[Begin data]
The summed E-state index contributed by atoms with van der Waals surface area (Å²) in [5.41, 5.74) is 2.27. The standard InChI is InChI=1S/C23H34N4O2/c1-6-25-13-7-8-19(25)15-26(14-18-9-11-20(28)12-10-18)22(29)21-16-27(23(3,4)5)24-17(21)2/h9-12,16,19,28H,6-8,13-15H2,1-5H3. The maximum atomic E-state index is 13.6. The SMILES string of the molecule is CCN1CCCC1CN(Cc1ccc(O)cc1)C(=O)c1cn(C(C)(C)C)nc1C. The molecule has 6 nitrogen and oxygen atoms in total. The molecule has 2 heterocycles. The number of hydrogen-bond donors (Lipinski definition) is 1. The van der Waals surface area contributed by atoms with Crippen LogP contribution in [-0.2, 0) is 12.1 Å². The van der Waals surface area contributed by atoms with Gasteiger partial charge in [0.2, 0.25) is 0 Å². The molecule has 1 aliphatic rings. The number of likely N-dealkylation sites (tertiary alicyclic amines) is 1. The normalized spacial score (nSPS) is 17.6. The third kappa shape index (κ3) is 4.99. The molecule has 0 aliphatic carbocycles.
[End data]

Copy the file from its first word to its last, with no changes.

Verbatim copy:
The summed E-state index contributed by atoms with van der Waals surface area (Å²) in [5.41, 5.74) is 2.27. The standard InChI is InChI=1S/C23H34N4O2/c1-6-25-13-7-8-19(25)15-26(14-18-9-11-20(28)12-10-18)22(29)21-16-27(23(3,4)5)24-17(21)2/h9-12,16,19,28H,6-8,13-15H2,1-5H3. The maximum atomic E-state index is 13.6. The SMILES string of the molecule is CCN1CCCC1CN(Cc1ccc(O)cc1)C(=O)c1cn(C(C)(C)C)nc1C. The molecule has 6 nitrogen and oxygen atoms in total. The molecule has 2 heterocycles. The number of hydrogen-bond donors (Lipinski definition) is 1. The van der Waals surface area contributed by atoms with Crippen LogP contribution in [-0.2, 0) is 12.1 Å². The van der Waals surface area contributed by atoms with Gasteiger partial charge in [0.2, 0.25) is 0 Å². The molecule has 1 aliphatic rings. The number of likely N-dealkylation sites (tertiary alicyclic amines) is 1. The normalized spacial score (nSPS) is 17.6. The third kappa shape index (κ3) is 4.99. The molecule has 0 aliphatic carbocycles.